SBQ quality steel bars are commonly produced in the following sizes.
- Rounds – 6.5 mm to 250 mm
- Squares – 6.5 mm to 150 mm
- Round-cornered squares – 10 mm to 200 mm
- Hexagons – 10 mm to 100 mm
- Flats – Greater than 5 mm in thickness and 150 mm and less in width, or 6 mm and greater in thickness and 200 mm and less in width
Normal size ranges have not been established for SBQ quality bars of other shapes, including bar-size shapes, ovals, half-ovals, half-rounds, octagons, and special bar-size shapes.
Carbon steel bars for specific applications
Cold working quality is the specification ( includes scrap-less nut, cold forging, cold heading, and cold extrusion qualities) for hot rolled bars used in the production of solid or hollow shapes by means of severe cold plastic deformation, such as (but not limited to) upsetting, heading, forging, and forward or backward extrusion involving movement of metal by expansion and/or compression. Such processing normally involves special inspection standards and requires sound steel of special surface quality and uniform chemical composition. If steel of the type or chemical composition specified does not have adequate cold-forming characteristics in the as-rolled condition, then a suitable heat treatment, such as annealing or spheroidize annealing, is necessary.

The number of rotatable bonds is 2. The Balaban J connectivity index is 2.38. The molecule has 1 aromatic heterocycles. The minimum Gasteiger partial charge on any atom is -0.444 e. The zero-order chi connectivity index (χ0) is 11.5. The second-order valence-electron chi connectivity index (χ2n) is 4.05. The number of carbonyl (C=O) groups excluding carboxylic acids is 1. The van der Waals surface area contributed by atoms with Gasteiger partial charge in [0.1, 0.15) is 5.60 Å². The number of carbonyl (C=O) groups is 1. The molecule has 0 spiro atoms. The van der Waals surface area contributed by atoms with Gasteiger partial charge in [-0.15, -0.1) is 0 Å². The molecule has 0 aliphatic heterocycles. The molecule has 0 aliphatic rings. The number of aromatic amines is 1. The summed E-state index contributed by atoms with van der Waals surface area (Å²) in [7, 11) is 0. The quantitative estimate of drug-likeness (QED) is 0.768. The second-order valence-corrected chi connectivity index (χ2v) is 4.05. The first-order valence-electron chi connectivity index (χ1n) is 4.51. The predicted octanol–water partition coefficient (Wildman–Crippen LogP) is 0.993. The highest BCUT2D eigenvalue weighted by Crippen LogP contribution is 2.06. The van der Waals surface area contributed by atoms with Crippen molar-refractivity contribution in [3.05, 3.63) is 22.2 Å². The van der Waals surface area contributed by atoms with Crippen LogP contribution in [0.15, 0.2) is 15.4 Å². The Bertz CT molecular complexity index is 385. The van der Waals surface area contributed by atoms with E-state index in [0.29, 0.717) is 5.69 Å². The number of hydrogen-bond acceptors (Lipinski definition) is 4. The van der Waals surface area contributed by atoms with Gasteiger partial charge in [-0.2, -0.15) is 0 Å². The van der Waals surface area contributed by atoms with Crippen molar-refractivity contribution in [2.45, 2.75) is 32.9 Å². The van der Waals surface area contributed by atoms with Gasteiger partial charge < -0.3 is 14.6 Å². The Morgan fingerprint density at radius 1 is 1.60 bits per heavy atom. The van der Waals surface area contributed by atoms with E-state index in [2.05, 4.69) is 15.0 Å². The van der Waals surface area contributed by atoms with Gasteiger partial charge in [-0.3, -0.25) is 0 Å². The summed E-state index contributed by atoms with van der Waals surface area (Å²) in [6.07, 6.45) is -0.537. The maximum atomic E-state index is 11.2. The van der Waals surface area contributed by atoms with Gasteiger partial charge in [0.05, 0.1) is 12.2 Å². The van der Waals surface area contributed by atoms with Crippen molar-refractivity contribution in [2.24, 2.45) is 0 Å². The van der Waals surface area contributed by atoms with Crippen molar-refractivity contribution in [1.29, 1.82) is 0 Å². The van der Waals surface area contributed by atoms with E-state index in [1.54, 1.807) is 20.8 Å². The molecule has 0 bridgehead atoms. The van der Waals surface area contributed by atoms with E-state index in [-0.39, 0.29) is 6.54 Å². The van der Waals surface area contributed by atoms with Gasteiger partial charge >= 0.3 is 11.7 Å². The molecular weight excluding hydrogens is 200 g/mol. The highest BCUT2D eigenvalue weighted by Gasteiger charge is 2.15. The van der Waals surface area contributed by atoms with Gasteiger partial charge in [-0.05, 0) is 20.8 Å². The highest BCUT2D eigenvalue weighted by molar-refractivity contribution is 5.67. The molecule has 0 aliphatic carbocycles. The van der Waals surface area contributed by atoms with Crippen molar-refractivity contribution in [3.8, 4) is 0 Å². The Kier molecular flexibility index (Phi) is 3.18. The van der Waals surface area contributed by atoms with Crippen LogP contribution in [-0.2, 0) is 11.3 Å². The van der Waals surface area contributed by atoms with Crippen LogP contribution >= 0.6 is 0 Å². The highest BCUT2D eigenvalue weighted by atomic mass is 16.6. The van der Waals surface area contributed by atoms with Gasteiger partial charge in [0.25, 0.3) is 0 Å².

SBQ bars of axle shaft quality are produced for the manufacture of power-driven axle shafts for automobiles. Because of their design or method of manufacture, these axles either are not machined all over or undergo less than the recommended amount of stock removal for proper cleanup of normal surface imperfections. Therefore, it is necessary to minimize the presence of harmful surface defects in bars of axle shaft quality through the use of special rolling practices, special billet and bar conditioning, and selective inspection.
In case of cold-shearing quality bars, there are limits to the sizes of hot rolled steel bars that can normally be cold sheared without specially controlled production procedures. When the cold shearing of larger bars is desirable, it is recommended that cold shearing quality bars be procured. Bars of this quality have characteristics that prevent cracking even in these larger sizes. Cold-shearing quality bars are not produced to specific requirements such as hardness, microstructure, shear life, or productivity. Maximum size (cross-sectional area) limitations for the cold shearing of hot rolled steel bars without the specially controlled production procedures, and of cold-shearing quality bars, are given in the standards. If even larger bars are to be cold sheared, cold-shearing behaviour can be further improved by suitable prior heat treatment.